Supreme Court turns down an appeal to proceed with lawsuit against Remington Arms
November 11, 2019: The high court turned down an appeal from the industry to review the ruling from the Connecticut Supreme Court allowing families of the Sandy Hook victims to proceed with a narrowly-defined lawsuit against Remington Arms.
The denial of the appeal rejects Remington’s argument that it should be protected from liability for manufacturing the Bushmaster AR used in the Sandy Hook Elementary School shooting that killed 28, including 20 students of the school.
That argument hinges on the protections afforded the firearms industry under the Protection in Lawful Commerce in Arms Act. (this act was passed to prevent precisely this kind of litigation)
The crux of that argument is the suit’s assertion that Remington’s advertising of AR-style rifles glamorized them, making as the tool of choice for deranged attackers.
Connecticut’s Supreme Court ruled- very narrowly- that liability was existent because Remington’s advertising “could be” violating state fair trade laws.
The “could be” is the key in this case.
The National Shooting Sports Foundation issued a statement expressing their “disappointment” in the Supreme Court’s decision, but the NSSF quickly pointed out the fact that despite the order, there’s still a long way to go before Remington could be proven to have any liability.
As their statement explains,
“The case now returns to Connecticut state court for trial where the plaintiffs will need to prove that Remington’s lawful advertising of a legal product violated the Connecticut Unfair Trade Practices Act (CUTPA), the only claim remaining in the case, and that it somehow caused Adam Lanza to murder innocent victims. We are confident that Remington will prevail at trial. Nothing in Remington’s advertising of these products connotes or encourages the illegal or negligent misuse of firearms, or that Mrs. Nancy Lanza, who lawfully purchased the firearm two years prior to the incident, or Adam Lanza himself, saw or were influenced in any way by any advertisement.”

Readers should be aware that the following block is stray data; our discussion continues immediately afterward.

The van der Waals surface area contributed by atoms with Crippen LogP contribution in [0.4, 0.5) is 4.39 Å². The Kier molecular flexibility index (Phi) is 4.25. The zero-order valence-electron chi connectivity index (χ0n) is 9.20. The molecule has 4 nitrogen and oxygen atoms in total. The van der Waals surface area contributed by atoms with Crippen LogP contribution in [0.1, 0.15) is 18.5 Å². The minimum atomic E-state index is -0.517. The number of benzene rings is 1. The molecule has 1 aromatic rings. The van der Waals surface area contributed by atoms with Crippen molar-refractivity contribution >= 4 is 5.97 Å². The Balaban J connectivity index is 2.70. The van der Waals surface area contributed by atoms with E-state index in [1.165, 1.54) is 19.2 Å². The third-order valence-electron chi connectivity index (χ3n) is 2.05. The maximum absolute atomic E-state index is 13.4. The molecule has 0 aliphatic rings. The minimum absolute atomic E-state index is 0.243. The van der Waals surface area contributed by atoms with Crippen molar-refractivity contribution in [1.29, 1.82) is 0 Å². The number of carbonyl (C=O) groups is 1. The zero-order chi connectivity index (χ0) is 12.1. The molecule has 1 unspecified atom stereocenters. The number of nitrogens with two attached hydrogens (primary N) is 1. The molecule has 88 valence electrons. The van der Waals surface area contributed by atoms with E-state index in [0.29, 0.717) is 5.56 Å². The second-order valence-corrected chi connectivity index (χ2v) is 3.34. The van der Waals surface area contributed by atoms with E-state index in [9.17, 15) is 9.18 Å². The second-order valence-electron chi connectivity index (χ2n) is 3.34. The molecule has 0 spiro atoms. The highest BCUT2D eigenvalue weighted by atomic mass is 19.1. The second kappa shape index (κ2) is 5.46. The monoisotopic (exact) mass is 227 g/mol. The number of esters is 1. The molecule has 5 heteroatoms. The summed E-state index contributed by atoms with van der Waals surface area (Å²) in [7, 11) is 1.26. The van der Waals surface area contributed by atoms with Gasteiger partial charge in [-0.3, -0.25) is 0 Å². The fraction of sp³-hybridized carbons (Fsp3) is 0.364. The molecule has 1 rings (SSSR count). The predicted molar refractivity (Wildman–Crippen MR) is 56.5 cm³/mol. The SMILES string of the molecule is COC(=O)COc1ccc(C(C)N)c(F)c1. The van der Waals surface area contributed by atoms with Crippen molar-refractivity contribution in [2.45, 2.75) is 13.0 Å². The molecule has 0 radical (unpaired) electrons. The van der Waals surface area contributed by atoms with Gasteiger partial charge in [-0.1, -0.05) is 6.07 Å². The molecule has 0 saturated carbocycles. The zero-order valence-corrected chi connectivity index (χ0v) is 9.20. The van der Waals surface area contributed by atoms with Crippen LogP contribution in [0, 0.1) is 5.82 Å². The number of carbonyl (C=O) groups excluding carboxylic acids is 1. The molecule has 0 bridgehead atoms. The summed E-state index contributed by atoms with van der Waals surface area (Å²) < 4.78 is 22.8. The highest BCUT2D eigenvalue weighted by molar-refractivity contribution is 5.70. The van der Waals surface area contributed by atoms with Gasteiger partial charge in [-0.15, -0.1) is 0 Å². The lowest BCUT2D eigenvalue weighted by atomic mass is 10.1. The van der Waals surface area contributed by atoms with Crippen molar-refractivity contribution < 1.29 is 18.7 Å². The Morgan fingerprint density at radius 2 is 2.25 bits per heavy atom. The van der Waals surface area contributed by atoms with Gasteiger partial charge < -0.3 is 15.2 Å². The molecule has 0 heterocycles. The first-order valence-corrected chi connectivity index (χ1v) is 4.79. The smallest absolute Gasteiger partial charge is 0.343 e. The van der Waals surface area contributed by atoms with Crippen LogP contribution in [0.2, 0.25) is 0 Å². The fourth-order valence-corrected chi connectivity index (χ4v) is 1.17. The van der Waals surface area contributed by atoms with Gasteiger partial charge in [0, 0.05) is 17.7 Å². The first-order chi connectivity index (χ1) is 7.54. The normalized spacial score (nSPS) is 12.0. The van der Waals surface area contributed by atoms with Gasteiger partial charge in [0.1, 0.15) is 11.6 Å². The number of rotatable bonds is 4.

Indeed. It should be tough to prove that Remington violated Connecticut’s consumer protection laws by “marketing the XM15-E2S to civilians for criminal purposes” as was pointed out in the Connecticut Supreme Court decision. That having been noted, however, they still said “on the basis of that limited theory, we conclude that the plaintiffs have pleaded allegations sufficient to survive a motion to strike and are entitled to have the opportunity to prove their wrongful marketing allegations.”
It’s the “wrongful marketing allegations” that strikes fear into many in the industry.
If a jury finds that positioning a firearm as solid enough for the military constitutes a “wrongful marketing allegation” and by extension has encouraged crazies to buy their products for heinous purposes, the very foundations of the industry could be shaken.
Mil-spec, after all, is the ultimate standard to which most equipment is held. Everything from firearms to clothing and backpacks is positioned as being “mil-spec”.
What this case seeks to do is turn the accepted standard for the acme of manufacturing (mil-spec) into a synonym for “perfect for killers”.